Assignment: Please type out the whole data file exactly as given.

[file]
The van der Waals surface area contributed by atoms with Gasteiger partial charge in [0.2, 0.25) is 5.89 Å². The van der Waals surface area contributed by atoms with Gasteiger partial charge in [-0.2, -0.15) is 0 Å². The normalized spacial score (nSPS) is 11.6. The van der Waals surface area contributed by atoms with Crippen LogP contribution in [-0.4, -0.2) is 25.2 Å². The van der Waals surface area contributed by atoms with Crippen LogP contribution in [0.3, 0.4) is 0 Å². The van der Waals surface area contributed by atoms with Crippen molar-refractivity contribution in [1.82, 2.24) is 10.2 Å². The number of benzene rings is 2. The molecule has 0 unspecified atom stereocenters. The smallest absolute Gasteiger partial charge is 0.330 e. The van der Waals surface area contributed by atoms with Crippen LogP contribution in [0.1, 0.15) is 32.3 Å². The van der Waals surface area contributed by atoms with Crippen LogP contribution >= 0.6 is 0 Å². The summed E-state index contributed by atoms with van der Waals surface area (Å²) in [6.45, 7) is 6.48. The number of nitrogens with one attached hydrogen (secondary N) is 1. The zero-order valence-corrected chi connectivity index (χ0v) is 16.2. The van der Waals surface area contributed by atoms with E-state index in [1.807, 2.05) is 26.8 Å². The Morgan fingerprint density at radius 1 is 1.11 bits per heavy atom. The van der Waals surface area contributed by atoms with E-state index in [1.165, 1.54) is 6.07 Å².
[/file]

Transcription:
The van der Waals surface area contributed by atoms with Gasteiger partial charge in [0.2, 0.25) is 5.89 Å². The van der Waals surface area contributed by atoms with Gasteiger partial charge in [-0.2, -0.15) is 0 Å². The normalized spacial score (nSPS) is 11.6. The van der Waals surface area contributed by atoms with Crippen LogP contribution in [-0.4, -0.2) is 25.2 Å². The van der Waals surface area contributed by atoms with Crippen LogP contribution in [0.3, 0.4) is 0 Å². The van der Waals surface area contributed by atoms with Crippen molar-refractivity contribution in [1.82, 2.24) is 10.2 Å². The number of benzene rings is 2. The molecule has 0 unspecified atom stereocenters. The smallest absolute Gasteiger partial charge is 0.330 e. The van der Waals surface area contributed by atoms with Crippen LogP contribution in [0.1, 0.15) is 32.3 Å². The van der Waals surface area contributed by atoms with Crippen LogP contribution >= 0.6 is 0 Å². The summed E-state index contributed by atoms with van der Waals surface area (Å²) in [6.45, 7) is 6.48. The number of nitrogens with one attached hydrogen (secondary N) is 1. The zero-order valence-corrected chi connectivity index (χ0v) is 16.2. The van der Waals surface area contributed by atoms with E-state index in [1.807, 2.05) is 26.8 Å². The Morgan fingerprint density at radius 1 is 1.11 bits per heavy atom. The van der Waals surface area contributed by atoms with E-state index in [1.165, 1.54) is 6.07 Å².